This is kind of a quick post, so that I can keep the blog going. I have a number of entries to get current and I will try to work on that when I can. In the next entry, I will write about our very good Christmas in St. Augustine. I will write when I can, hopefully from the Bahamas. 

Tuesday, January 10, 2023

St. Mary's, Georgia

 We left Cumberland Island on December 10th and motored across the St. Mary's inlet and then went past the  Kingsbay Naval Submarine Base and then into the St. Mary's river. The entire trip was only 6.6 nm. We were expecting some fairly strong north winds in the coming days and the town of St. Mary's has an anchorage right in front of the town that has excellent protection from the north. They also have a nice town dock that is free to dock the dinghy and check out this very historical town.

Very nice floating docks that are provided by the City of St. Mary's

We have been to many small towns and most don't have docks this nice. If you look closely, you can see SHIFT at anchor in the distance.

 We decided to take a walk around town to see what there was to see. As it turned out there was a lot to see. This is where you can take a ferry over to Cumberland Island, so there are two different museums dedicated to the history of the Island. There was also a local craft market going on, that earned a bit of our money. We then went to the local visitor center and got a calendar of events including a boat parade that evening. We then went to one of the local restaurants and had a Greek lunch that was excellent.  

Kim at the visitor center for the Cumberland Island National Seashore

A small local craft market. We actually bought two things, both edible. 

The main waterfront street in St. Mary's, Georgia

We came ashore that first Saturday because we wanted to visit the St. Mary's Submarine Museum. You may know that our son, Michael served on the USS Hartford, which is a fast attack submarine. He never came to the Kingsbay Base, because this base is set up for the big missile carriers called "Boomers". The museum was for all submarines and their crews. 

A Plaque dedicated to the boat that our son served on, the USS Hartford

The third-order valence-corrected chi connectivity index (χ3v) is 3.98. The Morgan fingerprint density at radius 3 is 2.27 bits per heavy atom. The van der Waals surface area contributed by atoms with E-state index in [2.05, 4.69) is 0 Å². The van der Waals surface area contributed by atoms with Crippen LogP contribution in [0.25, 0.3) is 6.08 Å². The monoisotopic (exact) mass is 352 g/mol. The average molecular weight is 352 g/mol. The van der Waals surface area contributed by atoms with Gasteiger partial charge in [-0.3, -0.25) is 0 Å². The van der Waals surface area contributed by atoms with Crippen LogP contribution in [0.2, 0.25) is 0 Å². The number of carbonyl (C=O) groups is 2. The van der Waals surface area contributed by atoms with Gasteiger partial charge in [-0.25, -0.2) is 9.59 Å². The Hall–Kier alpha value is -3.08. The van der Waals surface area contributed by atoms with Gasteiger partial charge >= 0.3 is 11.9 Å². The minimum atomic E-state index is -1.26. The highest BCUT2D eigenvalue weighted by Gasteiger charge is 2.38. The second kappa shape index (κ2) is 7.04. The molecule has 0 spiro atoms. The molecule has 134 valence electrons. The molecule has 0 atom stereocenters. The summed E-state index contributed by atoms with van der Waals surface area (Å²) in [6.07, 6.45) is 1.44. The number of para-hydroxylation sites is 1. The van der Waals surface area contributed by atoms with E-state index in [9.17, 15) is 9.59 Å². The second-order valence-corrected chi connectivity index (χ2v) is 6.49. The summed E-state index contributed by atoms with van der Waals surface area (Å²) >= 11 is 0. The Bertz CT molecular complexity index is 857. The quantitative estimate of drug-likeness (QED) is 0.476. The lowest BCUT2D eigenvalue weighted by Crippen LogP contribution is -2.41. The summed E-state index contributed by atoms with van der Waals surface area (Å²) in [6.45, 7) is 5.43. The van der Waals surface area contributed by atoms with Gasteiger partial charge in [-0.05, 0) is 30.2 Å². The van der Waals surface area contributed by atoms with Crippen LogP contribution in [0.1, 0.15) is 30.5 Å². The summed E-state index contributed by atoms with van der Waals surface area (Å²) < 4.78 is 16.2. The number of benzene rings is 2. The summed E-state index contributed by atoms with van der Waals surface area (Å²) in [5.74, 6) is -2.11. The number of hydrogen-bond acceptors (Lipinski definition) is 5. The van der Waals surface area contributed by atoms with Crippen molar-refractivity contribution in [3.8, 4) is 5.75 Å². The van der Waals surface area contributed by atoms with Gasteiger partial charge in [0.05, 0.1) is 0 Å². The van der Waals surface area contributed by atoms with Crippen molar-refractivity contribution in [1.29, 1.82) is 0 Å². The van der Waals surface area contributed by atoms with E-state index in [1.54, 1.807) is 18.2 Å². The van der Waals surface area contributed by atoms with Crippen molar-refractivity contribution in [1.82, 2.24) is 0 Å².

I enjoy learning about military history and hardware, so this museum was right down my alley.

There are many historic buildings around this town that has been a seaport since the 1600's. We enjoyed walking around town and reading about the history of each one.

The old houses and churches were dressed up for Christmas, so all looked quite festive.

The following day, we decided to take a walking tour of the Oak Grove cemetery. Yes Mom, you would have been proud of us. The local cemetery is very historic as it is the final resting place for a number of men that fought in the Revolutionary War. Many of the graves are very ornate and certainly old. 

The Spanish Moss in the trees made the place look quite creepy

Many of the graves were surrounded by walls. This was an area dedicated to some Acadians that died here before moving on to Louisiana. 

The Angel is the most ornate in the cemetery. 

We found the entire tour quite interesting. Then something kind of strange happened. We were walking back to the docks when an older man in a car stopped and started talking to us. After a bit he told us his name was Paul and he had been living in town for 21 years. He told us he was out for a Sunday drive and asked us if we wanted to go along. After a little hesitation, we decided to go. We ended up having a nice time listening to his very funny stories and jokes. We saw lots of beautiful homes and it was interesting to hear some local history that you would not see in the local brochures. He told us that he was a music teacher and performed in many places including for the President of the US. We drove to his house and he said he would play for us. There was no denying that he was a very accomplished pianist. He showed us newspaper clippings that he had framed of him at the White House. It was a bit of a strange experience, but cool at the same time. He then took us back to the marina and we said our good byes. 

I took a few pictures later that day of both Kim and some Christmas Trees and of our floating home. 

SHIFT at Anchor in St. Mary's River, Georgia

Kim LOVES Christmas!

I think I will end this entry there. We ended up staying at St. Mary's for 4 days waiting for the weather to pass. We had a very enjoyable time there learning all about the place. In my next entry, I will tell you what else we did while we were there and let you know what we did next.